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Sunset

11 Mar

The first star appeared well before sundown. A big, bright mama star with a toddler tight at her heels. Two stars and a washed out light blue sky that faded toward the horizon to almost white. Dragonflies darted about on the breeze. The ever present surf pounded the timeless reef with waves that had begun their journey in a far-off land. The man thought of his time in the Far East, far to the west where the waves had started their trip. It was nearing the socially acceptable time for end-of-day cocktails, but the heat created a preference for chilled white wine. “That is what she will want,” thought the man to himself. Moving from the lounge chair to open the bottle required more energy than he currently possessed. The heat had overstayed its welcome and intensified in defiance of its imminent eviction.

The man heard the first grackle before he saw it. A loud inelegant squawk. The bird landed in the palm trees that ringed the pool and lined the path to the beach. And then came another and started an argument with the first. The sun quickened its pace as it headed for a swim. The man heard the waves, the buzzing of the dragonflies, and the harsh cry of the grackles. Soon the sky was filled with the big, black birds and their shrilly protests. There seemed to be some giant quarrel among them as to the proper social order and their relative position in the trees. The uninvited happy hour guests created a cacophonous commotion. Nothing else could be heard. Even thoughts in the man’s head could not compete with the raucous cries of this unwelcome crowd. Time to get the wine.

He returned to the patio and the clamor with a chilled bottle wrapped in a towel. It was time to toast the end of day. The woman joined him just in time to see the sun extinguish itself in the ocean. “Did you see the green flash?” she asked. He thought briefly about lying to her once again, but chose to merely shake his head slowly from side to side as he sipped his chardonnay. The setting of the sun marked the beginning of the end of the grackle’s riot. They each appeared to recognize that they had been rude and intrusive and settled quietly into their perches among the palm trees. Quiet returned to the yard and the sound of the surf once more reached the man’s ears. He thought again of the waves and sipped his wine. More stars appeared as the evening breeze chased away the heat. He had a good life and a good woman next to him and he was content.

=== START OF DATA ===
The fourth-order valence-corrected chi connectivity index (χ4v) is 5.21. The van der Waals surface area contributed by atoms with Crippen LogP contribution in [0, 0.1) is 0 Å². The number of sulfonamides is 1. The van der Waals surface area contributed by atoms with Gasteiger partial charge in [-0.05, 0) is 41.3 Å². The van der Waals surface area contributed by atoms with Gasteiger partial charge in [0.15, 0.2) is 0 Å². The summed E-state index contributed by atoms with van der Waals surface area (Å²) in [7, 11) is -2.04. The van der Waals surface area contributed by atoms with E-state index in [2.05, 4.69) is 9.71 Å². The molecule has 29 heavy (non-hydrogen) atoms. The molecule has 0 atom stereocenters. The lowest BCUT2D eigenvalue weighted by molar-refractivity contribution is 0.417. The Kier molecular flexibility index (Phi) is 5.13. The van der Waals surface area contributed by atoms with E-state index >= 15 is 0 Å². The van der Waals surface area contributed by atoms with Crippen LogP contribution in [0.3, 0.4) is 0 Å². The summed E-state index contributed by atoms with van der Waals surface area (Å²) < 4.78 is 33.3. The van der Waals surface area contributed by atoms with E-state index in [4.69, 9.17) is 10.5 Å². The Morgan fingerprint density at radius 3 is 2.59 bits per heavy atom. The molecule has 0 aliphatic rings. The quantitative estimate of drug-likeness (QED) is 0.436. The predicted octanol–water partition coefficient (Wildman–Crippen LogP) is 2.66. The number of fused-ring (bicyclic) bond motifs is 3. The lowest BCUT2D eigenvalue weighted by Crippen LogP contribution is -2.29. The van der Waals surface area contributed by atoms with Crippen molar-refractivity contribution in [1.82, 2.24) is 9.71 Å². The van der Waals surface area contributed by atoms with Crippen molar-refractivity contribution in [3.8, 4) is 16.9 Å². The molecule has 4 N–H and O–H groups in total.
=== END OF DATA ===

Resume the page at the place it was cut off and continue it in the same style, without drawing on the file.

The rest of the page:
It was a good day.

Vitamin I

24 Feb

Canadian heli-skiing is for expert skiers – or those that have a natural deficiency of fear or sense.

I survived six days of it with a group of five non-expert skiers aged 45 to 70. As the baby of the group I was one of two survivors that made it injury free to the final day (my seventy year old companion, Dick, was the other.) We lost a person a day for the first three days with injuries to a hamstring (Mike), back (Bill G.) and knee (Steve) respectively. The damage I sustained was less obvious. I leave Canada with a massively bruised ego and a liver that has had to process massive doses of Vitamin I. If beaten paths are for beaten men, consider me battered but not beaten.